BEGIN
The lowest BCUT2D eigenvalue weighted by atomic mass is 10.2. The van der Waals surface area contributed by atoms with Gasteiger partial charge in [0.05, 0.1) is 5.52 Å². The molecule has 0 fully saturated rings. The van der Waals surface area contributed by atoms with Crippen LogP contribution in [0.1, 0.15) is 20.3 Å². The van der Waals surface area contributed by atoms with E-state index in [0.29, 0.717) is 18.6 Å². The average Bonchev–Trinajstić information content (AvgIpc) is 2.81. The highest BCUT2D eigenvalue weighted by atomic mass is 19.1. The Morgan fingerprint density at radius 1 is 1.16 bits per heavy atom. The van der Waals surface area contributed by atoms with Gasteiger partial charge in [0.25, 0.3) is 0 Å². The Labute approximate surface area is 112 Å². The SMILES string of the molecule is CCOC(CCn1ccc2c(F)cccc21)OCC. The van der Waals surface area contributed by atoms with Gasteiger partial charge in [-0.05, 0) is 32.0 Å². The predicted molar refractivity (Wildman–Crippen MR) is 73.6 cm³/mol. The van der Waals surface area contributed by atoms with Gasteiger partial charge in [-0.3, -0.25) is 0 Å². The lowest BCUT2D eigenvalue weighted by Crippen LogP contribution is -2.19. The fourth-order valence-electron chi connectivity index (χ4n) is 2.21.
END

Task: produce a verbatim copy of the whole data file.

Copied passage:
The lowest BCUT2D eigenvalue weighted by atomic mass is 10.2. The van der Waals surface area contributed by atoms with Gasteiger partial charge in [0.05, 0.1) is 5.52 Å². The molecule has 0 fully saturated rings. The van der Waals surface area contributed by atoms with Crippen LogP contribution in [0.1, 0.15) is 20.3 Å². The van der Waals surface area contributed by atoms with E-state index in [0.29, 0.717) is 18.6 Å². The average Bonchev–Trinajstić information content (AvgIpc) is 2.81. The highest BCUT2D eigenvalue weighted by atomic mass is 19.1. The Morgan fingerprint density at radius 1 is 1.16 bits per heavy atom. The van der Waals surface area contributed by atoms with Gasteiger partial charge in [0.25, 0.3) is 0 Å². The Labute approximate surface area is 112 Å². The SMILES string of the molecule is CCOC(CCn1ccc2c(F)cccc21)OCC. The van der Waals surface area contributed by atoms with Gasteiger partial charge in [-0.05, 0) is 32.0 Å². The predicted molar refractivity (Wildman–Crippen MR) is 73.6 cm³/mol. The van der Waals surface area contributed by atoms with Gasteiger partial charge in [-0.3, -0.25) is 0 Å². The lowest BCUT2D eigenvalue weighted by Crippen LogP contribution is -2.19. The fourth-order valence-electron chi connectivity index (χ4n) is 2.21.